New Treasures: The Dream-Quest of Unknown Kadath by H. P. Lovecraft and I. N. J. Culbard

New Treasures: The Dream-Quest of Unknown Kadath by H. P. Lovecraft and I. N. J. Culbard

The Dream-Quest of Unknown Kadath-smallIn January of this year, I reviewed I.N.J. Culbard’s graphic novel adaptation of H.P. Lovecraft’s At The Mountains of Madness. And I loved it.

Since then, Culbard has produced several additional Lovecraft volumes, including comic adaptations of The Case of Charles Dexter Ward and The Shadow Out of Time. And while I was at my local comic shop on Saturday, buying D&D dice for my kids, I spotted another one in the new arrivals rack: The Dream-Quest of Unknown Kadath, a thick 144-page adaption of one of H.P. Lovecraft’s lesser-known fantasies.

Three times Randolph Carter dreamed of the marvelous city, and three times was he snatched away while still he paused on the high terrace above it.” Randolph Carter embarks on an epic quest across a world beyond the wall of sleep, in search of an opulent and mysterious sunset city. When he prays to the gods of dream to reveal the whereabouts of this magical city, they do not answer, and his dreams stop altogether. Undaunted, Carter resolves to go to Kadath, where the gods live, and beseech them in person. However, no one has ever been to Kadath, and no one even knows how to get there — but that won’t stop Randolph Carter from trying.

While The Dream-Quest of Unknown Kadath is not as celebrated as some of Lovecraft’s more famous work, it is highly regarded by many of his most dedicated fans. It’s also received several high-profile graphics adaptions in the last few years, including a gorgeous hardcover edition from P.S. Publishing (part of their new Pulps Library), and a Kickstarter-funded graphic novel from artist Jason Bradley Thompson. (And if you insist on going old school, of course, there’a also the Ballantine Adult Fantasy paperback.)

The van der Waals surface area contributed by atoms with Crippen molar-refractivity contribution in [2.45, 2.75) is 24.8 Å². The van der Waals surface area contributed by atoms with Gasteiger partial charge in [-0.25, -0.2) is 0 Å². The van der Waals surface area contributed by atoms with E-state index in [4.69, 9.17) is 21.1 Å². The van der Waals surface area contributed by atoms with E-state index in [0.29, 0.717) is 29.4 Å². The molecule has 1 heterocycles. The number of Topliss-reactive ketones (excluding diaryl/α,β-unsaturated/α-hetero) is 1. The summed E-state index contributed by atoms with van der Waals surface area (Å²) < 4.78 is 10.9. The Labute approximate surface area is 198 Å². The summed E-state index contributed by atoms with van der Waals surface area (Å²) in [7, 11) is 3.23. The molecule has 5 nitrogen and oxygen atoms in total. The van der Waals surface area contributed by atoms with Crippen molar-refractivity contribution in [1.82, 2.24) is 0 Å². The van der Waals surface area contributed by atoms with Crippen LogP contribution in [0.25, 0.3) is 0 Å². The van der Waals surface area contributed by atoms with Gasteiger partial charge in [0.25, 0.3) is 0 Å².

The Dream-Quest of Unknown Kadath was published by SelfMadeHero on November 18, 2014. It is 144 pages, priced at $19.95. There is no digital edition.

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Sarah Avery

That’s my very favorite Lovecraft story. It seems warmer and more human than most of his work. Or maybe that’s just how I remember it, since my college gaming group did a long campaign in the Dreamlands.

James McGlothlin

I like the Dreamlands stuff of Lovecraft as well; but there’s a few scenes with cats in Dream-Quest that are really ridiculous to my mind. I’m curious to see how Culbard handles those scenes.

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